Social Media Marketing: Is it all hype?

On a daily basis, I receive promotional emails from people and companies who tout social media as a low cost, high impact channel for marketing products and services. There are so many people hyping the use of social tools these days that it can be tough to decide which way to turn. Mind you, I’m one of those people who believe that social media has a place in the sales and marketing process. If I didn’t, I wouldn’t have written a book about it. But here’s the problem…too much of the hype focuses on the technology platform itself. What many people fail to understand is that social media is a “channel” and simply another vehicle for promoting your message much like using email, your website, or the phone.

In a recent newsletter from C.J. Hayden, she mentioned a study that had been conducted by Network Solutions and the Center for Excellence in Service at the University of Maryland’s Robert H. Smith School of Business. The study focused on small business and evaluated overall performance against business objectives. In the areas of customer engagement and brand awareness, the news was good. Customers are connecting with companies through LinkedIn or Facebook fan pages, but the percentage of sales leads generated was lower than many business owners expected – 42% from Facebook, 36% from LinkedIn, and 16% from Twitter. While C.J. suggests that small business owners have been misled about the value of social media to drive sales activities, I don’t necessarily agree. I think the results have a lot to do with these 5 things:

  1. People believe what they want to believe. Let’s face it, far too many people are looking for the quick fix. They blindly believe that throwing up a Facebook fan page, or acquiring 20,000 Twitter followers will garner them instant sales success. In fact, I was surprised that the study revealed that of the small businesses using social media to market their wares, 82% of them are on Facebook. That might be just fine if that’s where your prospect happens to spend a lot of time, but it’s not great news if your ideal buyer happens to do business over on LinkedIn.
  2. Lack of planning. Yup, there it is. The P word. I get it. Planning takes careful thought and a lot of time. I fall victim to poor planning myself even though I know better. Frankly, that’s why I haven’t blogged in the last two weeks, because I’ve been thinking about my own social media activities and pondering the changes that I feel I need to make. But, here’s the deal. If you haven’t clearly defined why and how you will use social media to achieve your goals, is that the technologies fault or yours? That’s a trick question by the way.
  3. You get what you pay for. Let’s be honest here. Do you really think that attending a few free and cheap webinars is all you need to do in order to create a successful social sales campaign for your business? If you do, then refer back to point #1. Remember why these freebies are being offered up in the first place. The idea is to give you some useful information – though many fail to deliver anything useful at all – in the hopes that you’ll buy whatever else it is that they are selling. There is nothing wrong with using webinars for marketing purposes, but as a participant it is important that you are realistic about how far the information they provide can take you.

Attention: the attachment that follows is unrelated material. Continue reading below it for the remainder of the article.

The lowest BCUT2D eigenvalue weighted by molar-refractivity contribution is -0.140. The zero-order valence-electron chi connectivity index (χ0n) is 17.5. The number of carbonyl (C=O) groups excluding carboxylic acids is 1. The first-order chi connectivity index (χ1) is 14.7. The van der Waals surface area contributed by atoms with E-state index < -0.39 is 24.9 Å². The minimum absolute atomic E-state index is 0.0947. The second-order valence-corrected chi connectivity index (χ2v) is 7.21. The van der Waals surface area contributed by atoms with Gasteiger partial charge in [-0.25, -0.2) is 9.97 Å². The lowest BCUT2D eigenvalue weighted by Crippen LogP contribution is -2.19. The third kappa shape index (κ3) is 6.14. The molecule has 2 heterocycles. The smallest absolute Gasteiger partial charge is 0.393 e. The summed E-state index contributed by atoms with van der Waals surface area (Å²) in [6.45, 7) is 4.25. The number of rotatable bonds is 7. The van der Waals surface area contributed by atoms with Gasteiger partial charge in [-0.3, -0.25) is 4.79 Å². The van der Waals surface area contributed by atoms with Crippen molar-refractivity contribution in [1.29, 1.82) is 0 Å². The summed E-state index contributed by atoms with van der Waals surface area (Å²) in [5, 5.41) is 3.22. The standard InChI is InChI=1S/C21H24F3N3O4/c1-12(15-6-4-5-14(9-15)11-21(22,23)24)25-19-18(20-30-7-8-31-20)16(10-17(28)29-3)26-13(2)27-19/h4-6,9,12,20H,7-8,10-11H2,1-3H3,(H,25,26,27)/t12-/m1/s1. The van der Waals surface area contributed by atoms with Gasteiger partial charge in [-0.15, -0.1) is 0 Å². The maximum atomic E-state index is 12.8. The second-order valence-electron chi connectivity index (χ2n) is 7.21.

4. Spotty participation. The social world is all about engagement, participation and community. It is not a static world. That was web 1.0 when websites were mostly fancy online brochures. These days, if you want to capture people’s attention, you need to be visible. Often. Hubspot advocates that we all learn to become “inbound marketers”. The idea is that you produce and share great content that resonates with your audience, and hopefully, compels them to take some sort of action. If you rarely participate, or if your version of participation is showing up occasionally to hawk your next workshop, I can pretty much guarantee that you will not build up any sustainable sales traction.
  5. Ineffective use of the technology. If you hope to have a prayer of being successful with your social marketing activities, you need to learn how to use the tools effectively. That’s code for “pay for some training”. As an example, the majority of people that I encounter have no idea how to use LinkedIn’s saved search capability to create targeted lead generation lists. Or, they have no clue about the power of using the Company feature for their pre-sales planning and research; much less have a company page established themselves. Yes, you can establish a company page in addition to your individual professional profile. If you don’t know how to use the technology, how in the world do you think you can create positive ROI for your business? The answer is easy. You can’t.

If you sell services then your top focus needs to be on direct contact and follow-up, as well as networking (offline and on). Social media provides a channel for both. Still, there is no magic bullet, no quick fix solution that costs you nothing, yet yields huge sales. As C.J. put it, “You still have to invest time and money to identify likely prospects, follow up with them to deepen relationships, and have sales conversations that expose you to rejection.” Enough said.

p.s. If you would like more clients now, I can help. But I’ll warn you, the investment isn’t cheap, and you’ll have to do the work necessary to achieve the results. If you are business owner or sales professional ready to invest in your social sales success, let’s talk!

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